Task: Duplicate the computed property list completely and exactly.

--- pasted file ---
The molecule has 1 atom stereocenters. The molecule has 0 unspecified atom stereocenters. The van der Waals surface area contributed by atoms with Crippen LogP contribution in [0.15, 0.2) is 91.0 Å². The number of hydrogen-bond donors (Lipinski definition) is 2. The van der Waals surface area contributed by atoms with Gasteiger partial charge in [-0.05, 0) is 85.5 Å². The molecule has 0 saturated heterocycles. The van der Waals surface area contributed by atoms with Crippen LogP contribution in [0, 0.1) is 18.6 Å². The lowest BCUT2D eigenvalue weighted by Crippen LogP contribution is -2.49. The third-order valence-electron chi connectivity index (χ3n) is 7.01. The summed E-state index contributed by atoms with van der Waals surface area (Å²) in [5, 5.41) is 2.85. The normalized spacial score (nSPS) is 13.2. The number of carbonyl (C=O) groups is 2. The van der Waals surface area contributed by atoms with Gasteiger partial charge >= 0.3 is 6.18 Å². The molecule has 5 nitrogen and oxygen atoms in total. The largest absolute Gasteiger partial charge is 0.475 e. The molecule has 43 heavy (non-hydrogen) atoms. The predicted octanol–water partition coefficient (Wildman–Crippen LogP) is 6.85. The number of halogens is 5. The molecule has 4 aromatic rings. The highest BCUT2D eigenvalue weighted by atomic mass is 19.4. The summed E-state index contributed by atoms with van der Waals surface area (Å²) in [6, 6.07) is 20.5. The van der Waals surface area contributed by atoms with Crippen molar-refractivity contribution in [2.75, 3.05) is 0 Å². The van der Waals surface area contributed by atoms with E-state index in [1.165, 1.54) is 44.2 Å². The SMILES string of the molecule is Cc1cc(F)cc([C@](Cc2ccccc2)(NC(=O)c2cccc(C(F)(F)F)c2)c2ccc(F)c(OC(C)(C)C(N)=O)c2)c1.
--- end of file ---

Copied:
The molecule has 1 atom stereocenters. The molecule has 0 unspecified atom stereocenters. The van der Waals surface area contributed by atoms with Crippen LogP contribution in [0.15, 0.2) is 91.0 Å². The number of hydrogen-bond donors (Lipinski definition) is 2. The van der Waals surface area contributed by atoms with Gasteiger partial charge in [-0.05, 0) is 85.5 Å². The molecule has 0 saturated heterocycles. The van der Waals surface area contributed by atoms with Crippen LogP contribution in [0, 0.1) is 18.6 Å². The lowest BCUT2D eigenvalue weighted by Crippen LogP contribution is -2.49. The third-order valence-electron chi connectivity index (χ3n) is 7.01. The summed E-state index contributed by atoms with van der Waals surface area (Å²) in [5, 5.41) is 2.85. The normalized spacial score (nSPS) is 13.2. The number of carbonyl (C=O) groups is 2. The van der Waals surface area contributed by atoms with Gasteiger partial charge >= 0.3 is 6.18 Å². The molecule has 5 nitrogen and oxygen atoms in total. The largest absolute Gasteiger partial charge is 0.475 e. The molecule has 43 heavy (non-hydrogen) atoms. The predicted octanol–water partition coefficient (Wildman–Crippen LogP) is 6.85. The number of halogens is 5. The molecule has 4 aromatic rings. The highest BCUT2D eigenvalue weighted by atomic mass is 19.4. The summed E-state index contributed by atoms with van der Waals surface area (Å²) in [6, 6.07) is 20.5. The van der Waals surface area contributed by atoms with Crippen molar-refractivity contribution in [2.75, 3.05) is 0 Å². The van der Waals surface area contributed by atoms with E-state index in [1.165, 1.54) is 44.2 Å². The SMILES string of the molecule is Cc1cc(F)cc([C@](Cc2ccccc2)(NC(=O)c2cccc(C(F)(F)F)c2)c2ccc(F)c(OC(C)(C)C(N)=O)c2)c1.